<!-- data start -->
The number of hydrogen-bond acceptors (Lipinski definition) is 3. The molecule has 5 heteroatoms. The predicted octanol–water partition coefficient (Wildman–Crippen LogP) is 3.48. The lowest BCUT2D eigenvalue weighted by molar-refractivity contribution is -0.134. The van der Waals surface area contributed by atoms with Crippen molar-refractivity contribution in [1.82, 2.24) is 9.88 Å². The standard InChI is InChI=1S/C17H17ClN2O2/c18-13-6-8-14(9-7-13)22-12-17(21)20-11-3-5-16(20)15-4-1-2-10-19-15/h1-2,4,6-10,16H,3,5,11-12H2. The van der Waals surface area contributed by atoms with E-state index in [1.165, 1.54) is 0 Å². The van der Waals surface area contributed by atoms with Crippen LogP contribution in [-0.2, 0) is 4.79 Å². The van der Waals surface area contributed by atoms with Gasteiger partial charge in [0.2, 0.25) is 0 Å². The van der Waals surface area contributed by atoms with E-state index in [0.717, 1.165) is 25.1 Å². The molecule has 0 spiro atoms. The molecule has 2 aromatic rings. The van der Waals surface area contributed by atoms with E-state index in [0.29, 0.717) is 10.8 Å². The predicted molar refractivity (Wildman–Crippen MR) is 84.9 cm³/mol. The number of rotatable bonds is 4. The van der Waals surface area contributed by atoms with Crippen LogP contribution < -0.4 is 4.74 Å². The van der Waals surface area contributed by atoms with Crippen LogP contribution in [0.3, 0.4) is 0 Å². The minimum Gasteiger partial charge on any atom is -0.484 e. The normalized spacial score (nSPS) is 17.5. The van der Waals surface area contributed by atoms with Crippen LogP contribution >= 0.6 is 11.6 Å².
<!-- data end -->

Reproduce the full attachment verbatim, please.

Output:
The number of hydrogen-bond acceptors (Lipinski definition) is 3. The molecule has 5 heteroatoms. The predicted octanol–water partition coefficient (Wildman–Crippen LogP) is 3.48. The lowest BCUT2D eigenvalue weighted by molar-refractivity contribution is -0.134. The van der Waals surface area contributed by atoms with Crippen molar-refractivity contribution in [1.82, 2.24) is 9.88 Å². The standard InChI is InChI=1S/C17H17ClN2O2/c18-13-6-8-14(9-7-13)22-12-17(21)20-11-3-5-16(20)15-4-1-2-10-19-15/h1-2,4,6-10,16H,3,5,11-12H2. The van der Waals surface area contributed by atoms with E-state index in [1.165, 1.54) is 0 Å². The van der Waals surface area contributed by atoms with Crippen LogP contribution in [-0.2, 0) is 4.79 Å². The van der Waals surface area contributed by atoms with Gasteiger partial charge in [0.2, 0.25) is 0 Å². The van der Waals surface area contributed by atoms with E-state index in [0.717, 1.165) is 25.1 Å². The molecule has 0 spiro atoms. The molecule has 2 aromatic rings. The van der Waals surface area contributed by atoms with E-state index in [0.29, 0.717) is 10.8 Å². The predicted molar refractivity (Wildman–Crippen MR) is 84.9 cm³/mol. The number of rotatable bonds is 4. The van der Waals surface area contributed by atoms with Crippen LogP contribution < -0.4 is 4.74 Å². The van der Waals surface area contributed by atoms with Crippen LogP contribution in [0.3, 0.4) is 0 Å². The minimum Gasteiger partial charge on any atom is -0.484 e. The normalized spacial score (nSPS) is 17.5. The van der Waals surface area contributed by atoms with Crippen LogP contribution >= 0.6 is 11.6 Å².